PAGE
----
Same thing with deployment. We had three brands that had the same itinerary in Alaska. One of them was about to lower prices because their bookings weren’t so great, so we put a coach in place. The coach doesn’t control pricing, but the rule was you had to talk to the coach before you made a price move. So he told them to talk to the other two brands and then decide what they wanted to do. One brand said, “Oh, we’re about to take our price up. Maybe we should leave it where it is.” The other brand said, “Well, we’re ahead but we’re going to leave our prices flat. Maybe we should take ours up.”
We ended up with two brands raising their prices and the other leaving it flat. Everybody delivered on their bookings in a year when one brand would have dropped its price and the others would have followed and we would have lost three times on that one thing.
How would you describe your management style?
My style is I listen and try to be collaborative. You have to have the strategy first, then you let people discover it so they own it too. If you just tell them what to do they’ll do it, but then they won’t own it, and as soon as a problem pops up there’s trouble because they don’t understand the strategy and don’t own it.
Same with customers. You listen. They’ll tell you what they need, but you have to really listen and know how to listen and how to ask the right questions. If you ask, “What do you need?” they may not be able to articulate it. You have to pull it out of them, and if you listen carefully you’ll figure out what they need and what will exceed their expectations.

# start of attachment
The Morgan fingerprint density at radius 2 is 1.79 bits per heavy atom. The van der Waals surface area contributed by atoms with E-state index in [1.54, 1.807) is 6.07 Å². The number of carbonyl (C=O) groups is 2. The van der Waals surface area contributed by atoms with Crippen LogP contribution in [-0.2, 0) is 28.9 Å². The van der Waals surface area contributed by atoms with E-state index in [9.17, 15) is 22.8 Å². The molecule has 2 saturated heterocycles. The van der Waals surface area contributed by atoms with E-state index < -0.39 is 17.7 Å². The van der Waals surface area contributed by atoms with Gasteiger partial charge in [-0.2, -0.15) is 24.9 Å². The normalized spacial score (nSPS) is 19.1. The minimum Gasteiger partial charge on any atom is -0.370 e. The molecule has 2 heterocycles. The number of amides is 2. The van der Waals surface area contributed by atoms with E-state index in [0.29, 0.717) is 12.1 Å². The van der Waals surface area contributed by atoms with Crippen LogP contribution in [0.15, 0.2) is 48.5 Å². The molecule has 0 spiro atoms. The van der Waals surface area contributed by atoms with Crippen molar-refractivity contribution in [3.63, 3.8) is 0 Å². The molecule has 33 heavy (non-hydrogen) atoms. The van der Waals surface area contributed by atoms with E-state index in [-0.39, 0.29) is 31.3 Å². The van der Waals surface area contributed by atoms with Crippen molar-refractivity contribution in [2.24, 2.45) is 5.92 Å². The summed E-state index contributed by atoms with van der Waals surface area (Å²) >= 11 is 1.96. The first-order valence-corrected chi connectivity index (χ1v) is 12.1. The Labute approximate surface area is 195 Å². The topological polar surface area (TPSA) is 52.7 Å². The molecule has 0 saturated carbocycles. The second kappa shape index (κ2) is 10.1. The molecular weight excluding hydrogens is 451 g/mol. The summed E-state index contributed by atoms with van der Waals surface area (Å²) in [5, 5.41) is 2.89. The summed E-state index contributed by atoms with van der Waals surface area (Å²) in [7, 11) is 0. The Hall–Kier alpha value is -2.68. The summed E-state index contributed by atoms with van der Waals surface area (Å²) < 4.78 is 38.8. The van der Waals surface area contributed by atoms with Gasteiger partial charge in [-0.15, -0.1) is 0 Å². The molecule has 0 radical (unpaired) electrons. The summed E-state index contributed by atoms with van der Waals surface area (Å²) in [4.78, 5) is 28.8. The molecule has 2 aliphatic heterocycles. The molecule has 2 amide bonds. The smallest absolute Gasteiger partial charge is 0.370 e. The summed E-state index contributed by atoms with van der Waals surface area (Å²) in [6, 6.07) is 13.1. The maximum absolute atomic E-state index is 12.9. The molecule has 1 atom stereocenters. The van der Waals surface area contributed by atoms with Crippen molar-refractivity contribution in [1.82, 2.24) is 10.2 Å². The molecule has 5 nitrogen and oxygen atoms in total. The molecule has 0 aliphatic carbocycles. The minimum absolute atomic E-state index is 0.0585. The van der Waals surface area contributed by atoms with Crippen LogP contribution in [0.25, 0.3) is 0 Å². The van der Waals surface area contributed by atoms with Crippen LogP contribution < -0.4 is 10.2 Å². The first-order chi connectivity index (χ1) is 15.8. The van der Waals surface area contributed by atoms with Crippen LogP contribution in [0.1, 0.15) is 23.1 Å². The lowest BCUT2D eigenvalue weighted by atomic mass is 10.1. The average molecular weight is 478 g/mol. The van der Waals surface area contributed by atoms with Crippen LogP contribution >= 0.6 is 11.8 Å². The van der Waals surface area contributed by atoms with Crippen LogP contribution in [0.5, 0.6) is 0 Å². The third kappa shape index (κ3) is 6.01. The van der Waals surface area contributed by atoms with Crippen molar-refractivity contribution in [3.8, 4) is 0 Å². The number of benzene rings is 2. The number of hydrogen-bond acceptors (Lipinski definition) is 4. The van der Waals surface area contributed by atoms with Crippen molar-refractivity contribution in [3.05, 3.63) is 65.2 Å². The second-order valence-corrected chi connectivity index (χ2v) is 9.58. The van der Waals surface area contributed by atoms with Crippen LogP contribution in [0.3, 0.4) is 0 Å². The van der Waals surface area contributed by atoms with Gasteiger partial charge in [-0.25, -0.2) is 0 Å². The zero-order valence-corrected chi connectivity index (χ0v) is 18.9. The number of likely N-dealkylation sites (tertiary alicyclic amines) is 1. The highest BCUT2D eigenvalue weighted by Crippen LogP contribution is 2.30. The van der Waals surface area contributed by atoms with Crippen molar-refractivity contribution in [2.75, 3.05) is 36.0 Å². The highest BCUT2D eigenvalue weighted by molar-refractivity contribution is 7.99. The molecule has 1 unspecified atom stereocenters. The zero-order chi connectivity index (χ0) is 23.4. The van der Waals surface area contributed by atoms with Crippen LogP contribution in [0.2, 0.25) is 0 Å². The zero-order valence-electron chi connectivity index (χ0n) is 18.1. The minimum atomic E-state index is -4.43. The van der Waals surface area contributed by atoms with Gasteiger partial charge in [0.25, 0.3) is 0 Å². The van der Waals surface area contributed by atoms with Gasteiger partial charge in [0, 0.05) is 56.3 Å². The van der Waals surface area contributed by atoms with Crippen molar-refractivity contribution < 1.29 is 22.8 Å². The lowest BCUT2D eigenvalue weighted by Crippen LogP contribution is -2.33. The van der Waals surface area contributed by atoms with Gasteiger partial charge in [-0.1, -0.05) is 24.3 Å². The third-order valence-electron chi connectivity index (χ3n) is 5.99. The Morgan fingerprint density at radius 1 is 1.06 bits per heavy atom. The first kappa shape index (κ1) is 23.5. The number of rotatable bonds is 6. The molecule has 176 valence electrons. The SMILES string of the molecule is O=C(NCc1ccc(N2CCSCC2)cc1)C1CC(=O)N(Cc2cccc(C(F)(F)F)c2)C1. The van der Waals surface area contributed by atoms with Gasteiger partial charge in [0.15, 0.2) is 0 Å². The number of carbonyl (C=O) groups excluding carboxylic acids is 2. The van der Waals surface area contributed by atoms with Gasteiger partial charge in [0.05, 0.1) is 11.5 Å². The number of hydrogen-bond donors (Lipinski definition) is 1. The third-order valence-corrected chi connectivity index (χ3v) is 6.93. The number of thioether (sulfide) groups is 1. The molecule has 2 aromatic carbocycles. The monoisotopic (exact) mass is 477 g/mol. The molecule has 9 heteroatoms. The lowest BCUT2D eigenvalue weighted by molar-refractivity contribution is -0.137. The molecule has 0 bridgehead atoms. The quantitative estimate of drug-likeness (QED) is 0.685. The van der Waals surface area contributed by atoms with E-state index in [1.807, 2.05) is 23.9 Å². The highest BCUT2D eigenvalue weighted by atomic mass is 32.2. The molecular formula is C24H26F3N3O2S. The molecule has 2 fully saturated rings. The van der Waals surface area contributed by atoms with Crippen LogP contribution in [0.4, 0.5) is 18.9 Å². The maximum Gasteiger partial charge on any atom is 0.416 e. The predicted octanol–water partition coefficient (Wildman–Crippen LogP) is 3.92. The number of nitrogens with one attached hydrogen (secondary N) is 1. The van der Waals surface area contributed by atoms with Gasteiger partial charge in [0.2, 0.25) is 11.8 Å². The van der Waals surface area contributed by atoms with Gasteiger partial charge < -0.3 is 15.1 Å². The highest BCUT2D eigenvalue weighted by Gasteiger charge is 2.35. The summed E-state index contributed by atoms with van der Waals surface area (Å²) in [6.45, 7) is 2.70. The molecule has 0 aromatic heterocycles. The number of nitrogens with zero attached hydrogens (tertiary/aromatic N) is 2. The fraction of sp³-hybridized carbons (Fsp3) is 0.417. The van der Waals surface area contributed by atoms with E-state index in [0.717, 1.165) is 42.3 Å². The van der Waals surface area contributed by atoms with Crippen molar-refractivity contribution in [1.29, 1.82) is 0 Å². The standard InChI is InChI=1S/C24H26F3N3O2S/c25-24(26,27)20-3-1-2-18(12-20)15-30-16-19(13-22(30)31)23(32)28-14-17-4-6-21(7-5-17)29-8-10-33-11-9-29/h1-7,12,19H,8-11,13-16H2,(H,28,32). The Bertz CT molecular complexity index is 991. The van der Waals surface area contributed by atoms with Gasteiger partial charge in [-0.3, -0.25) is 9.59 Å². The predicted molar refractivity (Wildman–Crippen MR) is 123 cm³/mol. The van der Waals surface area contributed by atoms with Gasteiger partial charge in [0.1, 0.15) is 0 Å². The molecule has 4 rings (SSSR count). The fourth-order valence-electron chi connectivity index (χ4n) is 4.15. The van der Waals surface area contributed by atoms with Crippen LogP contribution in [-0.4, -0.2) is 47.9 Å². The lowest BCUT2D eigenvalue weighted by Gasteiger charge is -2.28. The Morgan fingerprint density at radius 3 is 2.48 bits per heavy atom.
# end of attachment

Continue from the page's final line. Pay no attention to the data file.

Okay, what is the strategy? What is the vision?
Our vision is to exceed guests’ expectations and deliver a memorable vacation experience. The strategy is how we get there. From a business standpoint that means consistently achieving a double-digit return on investment capital no matter what the business environment is. That creates value from a shareholder’s standpoint and gives us the freedom to have all the fun we want creating memorable vacation experiences. We also want to be the best place to work and be seen as a phenomenal partner, whether in the communities we serve or with our vendors and suppliers.
So you’re not really competing against other cruise companies.
What we’re competing against are land-based vacations, and it’s really an easy competition because all the cruise cabins in the world equal less than two percent of hotel rooms. We are constrained by how fast we can grow because of the number of shipyards. The industry cannot grow faster than seven percent of capacity a year, so we’re not a real threat to land-based vacations because we can’t grow dramatically fast. Yet we’re priced way below them.
For instance, if you go on Seabourn you can eat at a Thomas Keller restaurant every night of the cruise for a nominal additional charge. If you go to one of his New York City restaurants, Per Se or The French Laundry, for one dinner, it will cost you two or three days’ worth of cruising on Seabourn. If you go on a Carnival Cruise Line ship, which is mass contemporary, you get Guy Fieri’s burgers at no charge. So the value is sky-high. It can’t be beat.
Why are you such a good interview?
I don’t know. You guys tell me. I just say what’s in my heart, probably because I’m from New Orleans and all those people love people. So I just love people. I just say what I think and feel and that’s it. There’s no act or anything.